In a consistent way with the general definition, the angular velocity of a frame is defined as the angular velocity of each of the three vectors of the frame (it will be the same for any of them). The addition of angular velocity vectors for frames is also defined by movement composition, and can be useful to decompose the movement as in a gimbal. Components of the vector can be calculated as derivatives of the parameters defining the moving frames (Euler angles or rotation matrices). As in the general case, addition is commutative:
It is known by Euler's rotation theorem that, for any rotating frame, there always exists an instantaneous axis of rotation in any instant. In the case of a frame, the angular velocity vector is over the instantaneous axis of rotation. Any transversal section of a plane perpendicular to this axis has to behave as a two dimensional rotation. Thus, the magnitude of the angular velocity vector at a given time t is consistent with the two dimensions case.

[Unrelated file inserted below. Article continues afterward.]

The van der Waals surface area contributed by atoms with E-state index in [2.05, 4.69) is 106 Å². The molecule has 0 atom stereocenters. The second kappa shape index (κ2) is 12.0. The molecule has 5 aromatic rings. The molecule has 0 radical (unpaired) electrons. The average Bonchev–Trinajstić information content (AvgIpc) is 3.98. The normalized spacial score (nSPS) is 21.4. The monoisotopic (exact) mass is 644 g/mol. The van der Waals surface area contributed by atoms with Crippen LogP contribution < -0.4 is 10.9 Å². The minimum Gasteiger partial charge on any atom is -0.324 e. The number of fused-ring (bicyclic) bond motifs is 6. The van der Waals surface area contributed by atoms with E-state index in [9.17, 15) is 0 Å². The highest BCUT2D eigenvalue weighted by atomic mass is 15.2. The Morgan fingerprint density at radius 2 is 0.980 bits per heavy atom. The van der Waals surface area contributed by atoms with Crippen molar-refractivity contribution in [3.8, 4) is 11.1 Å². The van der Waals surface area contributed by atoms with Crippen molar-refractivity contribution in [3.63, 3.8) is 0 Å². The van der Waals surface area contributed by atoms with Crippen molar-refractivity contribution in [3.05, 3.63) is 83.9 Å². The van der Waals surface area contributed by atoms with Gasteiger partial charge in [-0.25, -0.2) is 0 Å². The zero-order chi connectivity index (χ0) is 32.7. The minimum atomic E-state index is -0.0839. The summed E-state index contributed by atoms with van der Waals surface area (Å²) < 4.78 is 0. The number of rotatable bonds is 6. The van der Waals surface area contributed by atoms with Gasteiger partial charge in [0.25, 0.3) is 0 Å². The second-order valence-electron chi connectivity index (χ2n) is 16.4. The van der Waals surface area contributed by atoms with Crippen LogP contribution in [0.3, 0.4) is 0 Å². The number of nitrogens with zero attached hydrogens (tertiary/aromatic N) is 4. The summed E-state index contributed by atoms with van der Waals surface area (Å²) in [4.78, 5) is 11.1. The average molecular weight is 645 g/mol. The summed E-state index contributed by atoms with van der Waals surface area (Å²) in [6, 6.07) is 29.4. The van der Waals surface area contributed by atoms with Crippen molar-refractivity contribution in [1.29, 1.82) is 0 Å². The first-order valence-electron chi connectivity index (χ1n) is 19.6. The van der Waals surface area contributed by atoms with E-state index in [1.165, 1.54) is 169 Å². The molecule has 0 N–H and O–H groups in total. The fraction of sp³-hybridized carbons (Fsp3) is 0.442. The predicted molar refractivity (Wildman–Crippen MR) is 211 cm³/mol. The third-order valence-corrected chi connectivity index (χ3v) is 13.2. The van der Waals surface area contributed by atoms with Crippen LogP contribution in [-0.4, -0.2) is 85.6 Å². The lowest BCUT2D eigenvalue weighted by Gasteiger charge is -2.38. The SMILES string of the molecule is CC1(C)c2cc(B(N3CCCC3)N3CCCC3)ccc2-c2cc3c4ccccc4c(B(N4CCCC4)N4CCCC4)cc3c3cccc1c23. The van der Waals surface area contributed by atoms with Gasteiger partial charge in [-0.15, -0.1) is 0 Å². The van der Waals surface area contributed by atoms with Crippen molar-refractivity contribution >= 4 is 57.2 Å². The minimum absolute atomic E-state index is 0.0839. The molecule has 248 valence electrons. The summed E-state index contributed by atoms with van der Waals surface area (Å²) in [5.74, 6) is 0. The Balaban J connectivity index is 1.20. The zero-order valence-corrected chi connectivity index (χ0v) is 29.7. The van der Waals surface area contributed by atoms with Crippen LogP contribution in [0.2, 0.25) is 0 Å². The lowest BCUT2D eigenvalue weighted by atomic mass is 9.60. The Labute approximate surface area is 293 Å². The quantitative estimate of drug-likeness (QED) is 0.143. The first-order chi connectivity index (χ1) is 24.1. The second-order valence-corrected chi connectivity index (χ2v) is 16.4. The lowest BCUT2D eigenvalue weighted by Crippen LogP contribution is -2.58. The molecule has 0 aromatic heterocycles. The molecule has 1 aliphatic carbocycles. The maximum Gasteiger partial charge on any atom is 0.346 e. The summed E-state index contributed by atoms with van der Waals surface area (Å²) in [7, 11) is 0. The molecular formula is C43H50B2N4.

Substituting in the expression
any unitary vector e of the frame we obtain , and therefore
As the columns of the matrix of the frame are the components of its vectors, this allows also the calculation of from the matrix of the frame and its derivative.
Euler proved that the projections of the angular velocity pseudovector over these three axes was the derivative of its associated angle (which is equivalent to decomposing the instant rotation in three instantaneous Euler rotations). Therefore:
This basis is not orthonormal and it is difficult to use, but now the velocity vector can be changed to the fixed frame or to the moving frame with just a change of bases. For example, changing to the mobile frame:
where are unit vectors for the frame fixed in the moving body. This example has been made using the Z-X-Z convention for Euler angles.